As news came through on Backyard and Beyond’s blog that the 17 year Cicadas were emerging on the eastern seaboard of the United States, there were insects emerging in our own small patch of Hertfordshire.
Whether you are paddling in a river or walking through open countryside, it is always worth looking carefully under stones or logs to see what lurks in the shade, out of harms way. Gardens are no different, though pebbles are replaced by plant pots. And so it was, as we tidied our patio in glorious sunshine, that the lifting of a pot that sat on a tree stump revealed the emergence of these Wasp beetles.

An initial wriggling movement in tiny bore holes betrayed the insects beneath. Flicking brown antennae and the purchase of forelegs on the lip pulled them from the wood that had provided their home since they emerged from their eggs into larvae. Each beetle, once out into the open, took a few moments on the tree stump to find it’s feet before moving off into the environment.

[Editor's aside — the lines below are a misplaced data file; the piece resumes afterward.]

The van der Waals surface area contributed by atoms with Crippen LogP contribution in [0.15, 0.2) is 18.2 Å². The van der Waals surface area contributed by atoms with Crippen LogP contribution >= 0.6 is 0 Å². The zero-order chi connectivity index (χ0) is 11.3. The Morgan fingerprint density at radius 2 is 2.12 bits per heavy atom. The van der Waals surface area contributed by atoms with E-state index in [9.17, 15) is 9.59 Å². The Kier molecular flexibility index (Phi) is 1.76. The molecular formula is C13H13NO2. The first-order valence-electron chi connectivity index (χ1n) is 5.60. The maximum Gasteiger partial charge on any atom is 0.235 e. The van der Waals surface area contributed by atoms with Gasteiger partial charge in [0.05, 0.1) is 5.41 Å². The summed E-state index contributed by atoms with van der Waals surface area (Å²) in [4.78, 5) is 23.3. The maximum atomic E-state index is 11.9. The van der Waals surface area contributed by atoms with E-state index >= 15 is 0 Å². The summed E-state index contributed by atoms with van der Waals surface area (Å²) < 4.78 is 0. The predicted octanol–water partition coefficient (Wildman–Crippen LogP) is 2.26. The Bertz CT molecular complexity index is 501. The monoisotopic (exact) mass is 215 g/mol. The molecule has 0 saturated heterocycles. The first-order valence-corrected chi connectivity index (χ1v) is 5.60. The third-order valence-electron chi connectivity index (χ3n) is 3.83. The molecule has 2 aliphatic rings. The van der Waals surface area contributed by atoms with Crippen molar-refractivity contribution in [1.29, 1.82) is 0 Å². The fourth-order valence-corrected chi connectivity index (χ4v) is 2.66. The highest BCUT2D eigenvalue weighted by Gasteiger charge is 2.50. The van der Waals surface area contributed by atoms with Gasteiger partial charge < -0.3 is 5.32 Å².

Wasp beetles are a common insect to the UK. Entirely harmless, they use mimicry as protection, both in their colouring and in their erratic flying movements reminiscent of wasps. Wasp beetles feed on pollen and nectar and can be seen from late spring to early summer crawling across flower heads.

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